Im a noob?
Mario is great... i have a switch
From a rando on this forum:No, that was proven false. The roms they used were from Animal Crossing in the GameCube. There is a source for that.
Update (December 1, 2018): ------------------------------------------------------------------------------------ Update (October 12, 2018): and Follow-up 3: https://www.resetera.com/posts/13741800/ ------------------------------------------------------------------------------------...www.resetera.com
Eh, even if they actually did, at the end of the day, it’s their game. I don’t think it’s them being hypocritical about people downloading roms when they have every right to take them.
" The .NES header, originally created by Marat Fayzullin for his iNES emulator, is used to provide emulators with the necessary context needed to recreate a hardware setup that changed with each and every cartridge. Finding it in this Nintendo-published version of Super Mario Bros. felt like a sign we were heading in the right direction.
At this point I contacted Fayzullin himself, providing him with the files we'd obtained. He then compared this with various pirated Super Mario Bro. ROMs found online and discovered the ROM content was identical.
"There are minute differences between ROM dumps," explained Fayzullin. "Depending on the cartridge version and how it has been dumped. If you see that your .NES file DOES NOT match any of the ones found online, it is likely to be their own ROM dump. I have cut the ROM content out of the Wii file you sent me and it indeed matches the .NES file found online." "
If you want to think of it that way, then sure, go ahead, but know that these games are owned and licensed by Nintendo. They hve every right to take those sites down, like it or not. As I said before, it’s all old news and they will never stop.Sure.
Hypocrisy is ok if...
Yeah, not buying it.
I don't really do the whole "Do as I say, not as I do"If you want to think of it that way, then sure, go ahead, but know that these games are owned and licensed by Nintendo. They hve every right to take those sites down, like it or not. As I said before, it’s all old news and they will never stop.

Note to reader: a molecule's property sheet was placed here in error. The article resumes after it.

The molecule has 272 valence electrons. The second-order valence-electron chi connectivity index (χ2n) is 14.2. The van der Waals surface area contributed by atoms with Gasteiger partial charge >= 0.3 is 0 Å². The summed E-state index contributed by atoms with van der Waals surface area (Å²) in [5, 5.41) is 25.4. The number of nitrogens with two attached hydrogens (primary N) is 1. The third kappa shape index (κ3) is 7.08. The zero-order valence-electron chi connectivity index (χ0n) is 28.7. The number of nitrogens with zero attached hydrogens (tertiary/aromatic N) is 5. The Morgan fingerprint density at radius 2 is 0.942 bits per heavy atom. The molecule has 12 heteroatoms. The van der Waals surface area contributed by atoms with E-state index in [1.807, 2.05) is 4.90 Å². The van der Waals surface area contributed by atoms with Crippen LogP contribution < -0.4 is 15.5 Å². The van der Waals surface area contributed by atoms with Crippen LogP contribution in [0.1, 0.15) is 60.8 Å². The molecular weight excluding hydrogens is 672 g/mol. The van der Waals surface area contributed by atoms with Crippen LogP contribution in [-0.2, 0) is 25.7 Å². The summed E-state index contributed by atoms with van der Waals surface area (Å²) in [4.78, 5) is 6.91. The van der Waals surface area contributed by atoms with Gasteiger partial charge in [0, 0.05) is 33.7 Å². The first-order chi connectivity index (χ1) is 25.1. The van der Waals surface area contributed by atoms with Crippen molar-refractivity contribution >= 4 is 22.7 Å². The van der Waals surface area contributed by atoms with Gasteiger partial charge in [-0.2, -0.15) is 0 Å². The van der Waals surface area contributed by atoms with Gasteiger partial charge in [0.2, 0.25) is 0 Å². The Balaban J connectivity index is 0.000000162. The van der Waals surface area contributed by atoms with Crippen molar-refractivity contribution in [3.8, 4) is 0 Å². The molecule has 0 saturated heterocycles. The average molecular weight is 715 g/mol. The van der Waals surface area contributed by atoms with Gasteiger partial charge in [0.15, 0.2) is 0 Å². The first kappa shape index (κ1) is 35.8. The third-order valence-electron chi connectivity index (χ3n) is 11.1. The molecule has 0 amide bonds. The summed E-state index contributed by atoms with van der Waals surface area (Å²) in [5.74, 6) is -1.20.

To do that instead of taking it from sites that already did their work? I could see them taking the easy route of clamming those cites and re-releasing them. Might be wrong some people but it’s not illegal since they do own them in the first place. Plus, it’s a good business decision.I don't really do the whole "Do as I say, not as I do"
It's a sign of really bad parenting.
If Nintendo doesn't like piracy, they just should have used their own headerless versions of games they've been keeping in their vault, either ripped from their own master carts or pulled from whatever storage device holding the master digital.
Using someone else's header, regardless of what it's on, is technically its own form of software piracy, considering it's code Nintendo never made but is utilizing in copies of games being sold.
It's just as bad as someone, say, selling a bootleg console with a bunch of games preloaded onto it.
Doesn't need to be of equal scale. Theft is theft.
If you really wanna go that route, at least stay consistent about it.
iNES emulation requires a license, per the iNES author's website.To do that instead of taking it from sites that already did their work? I could see them taking the easy route of clamming those cites and re-releasing them. Might be wrong some people but it’s not illegal since they do own them in the first place. Plus, it’s a good business decision.
It really doesn’t matter much at this point. So Nintendo had done some shady stuff and they’re also too C&D with their IP. It’s nothing new. As I said, they’ve been like that for decades and people still treated as a huge problem. We still buy and support their games in the end.iNES emulation requires a license, per the iNES author's website.